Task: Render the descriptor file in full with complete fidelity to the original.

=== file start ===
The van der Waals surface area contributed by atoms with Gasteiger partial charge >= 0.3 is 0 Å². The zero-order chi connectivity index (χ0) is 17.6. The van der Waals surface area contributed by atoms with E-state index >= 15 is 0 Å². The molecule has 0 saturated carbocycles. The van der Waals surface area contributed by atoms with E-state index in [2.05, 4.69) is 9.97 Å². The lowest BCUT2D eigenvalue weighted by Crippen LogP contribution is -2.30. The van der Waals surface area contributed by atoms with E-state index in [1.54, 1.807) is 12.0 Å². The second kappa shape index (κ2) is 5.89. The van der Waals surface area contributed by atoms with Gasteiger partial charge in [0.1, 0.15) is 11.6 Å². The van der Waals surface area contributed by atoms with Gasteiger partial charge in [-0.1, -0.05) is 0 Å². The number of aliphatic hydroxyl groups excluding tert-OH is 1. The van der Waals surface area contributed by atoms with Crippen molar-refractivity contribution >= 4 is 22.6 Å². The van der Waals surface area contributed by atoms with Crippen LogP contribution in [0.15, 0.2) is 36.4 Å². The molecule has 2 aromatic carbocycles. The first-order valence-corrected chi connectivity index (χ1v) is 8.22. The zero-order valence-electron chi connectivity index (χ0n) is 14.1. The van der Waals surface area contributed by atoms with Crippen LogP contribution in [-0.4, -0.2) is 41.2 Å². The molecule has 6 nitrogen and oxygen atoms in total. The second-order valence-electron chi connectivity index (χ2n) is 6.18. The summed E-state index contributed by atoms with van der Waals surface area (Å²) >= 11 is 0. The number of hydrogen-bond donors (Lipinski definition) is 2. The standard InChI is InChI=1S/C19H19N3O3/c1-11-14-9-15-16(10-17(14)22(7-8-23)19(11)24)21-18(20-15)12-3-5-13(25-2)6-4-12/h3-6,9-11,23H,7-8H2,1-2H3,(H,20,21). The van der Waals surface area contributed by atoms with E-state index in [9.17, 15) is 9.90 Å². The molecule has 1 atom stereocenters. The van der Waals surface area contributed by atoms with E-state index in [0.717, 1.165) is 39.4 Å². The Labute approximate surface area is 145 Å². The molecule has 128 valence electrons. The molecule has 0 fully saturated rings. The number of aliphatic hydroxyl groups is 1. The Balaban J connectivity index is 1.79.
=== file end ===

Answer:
The van der Waals surface area contributed by atoms with Gasteiger partial charge >= 0.3 is 0 Å². The zero-order chi connectivity index (χ0) is 17.6. The van der Waals surface area contributed by atoms with E-state index >= 15 is 0 Å². The molecule has 0 saturated carbocycles. The van der Waals surface area contributed by atoms with E-state index in [2.05, 4.69) is 9.97 Å². The lowest BCUT2D eigenvalue weighted by Crippen LogP contribution is -2.30. The van der Waals surface area contributed by atoms with E-state index in [1.54, 1.807) is 12.0 Å². The second kappa shape index (κ2) is 5.89. The van der Waals surface area contributed by atoms with Gasteiger partial charge in [0.1, 0.15) is 11.6 Å². The van der Waals surface area contributed by atoms with Gasteiger partial charge in [-0.1, -0.05) is 0 Å². The number of aliphatic hydroxyl groups excluding tert-OH is 1. The van der Waals surface area contributed by atoms with Crippen molar-refractivity contribution >= 4 is 22.6 Å². The van der Waals surface area contributed by atoms with Crippen LogP contribution in [0.15, 0.2) is 36.4 Å². The molecule has 2 aromatic carbocycles. The first-order valence-corrected chi connectivity index (χ1v) is 8.22. The zero-order valence-electron chi connectivity index (χ0n) is 14.1. The van der Waals surface area contributed by atoms with Crippen LogP contribution in [-0.4, -0.2) is 41.2 Å². The molecule has 6 nitrogen and oxygen atoms in total. The second-order valence-electron chi connectivity index (χ2n) is 6.18. The summed E-state index contributed by atoms with van der Waals surface area (Å²) >= 11 is 0. The number of hydrogen-bond donors (Lipinski definition) is 2. The standard InChI is InChI=1S/C19H19N3O3/c1-11-14-9-15-16(10-17(14)22(7-8-23)19(11)24)21-18(20-15)12-3-5-13(25-2)6-4-12/h3-6,9-11,23H,7-8H2,1-2H3,(H,20,21). The van der Waals surface area contributed by atoms with E-state index in [9.17, 15) is 9.90 Å². The molecule has 1 atom stereocenters. The van der Waals surface area contributed by atoms with E-state index in [0.717, 1.165) is 39.4 Å². The Labute approximate surface area is 145 Å². The molecule has 128 valence electrons. The molecule has 0 fully saturated rings. The number of aliphatic hydroxyl groups is 1. The Balaban J connectivity index is 1.79.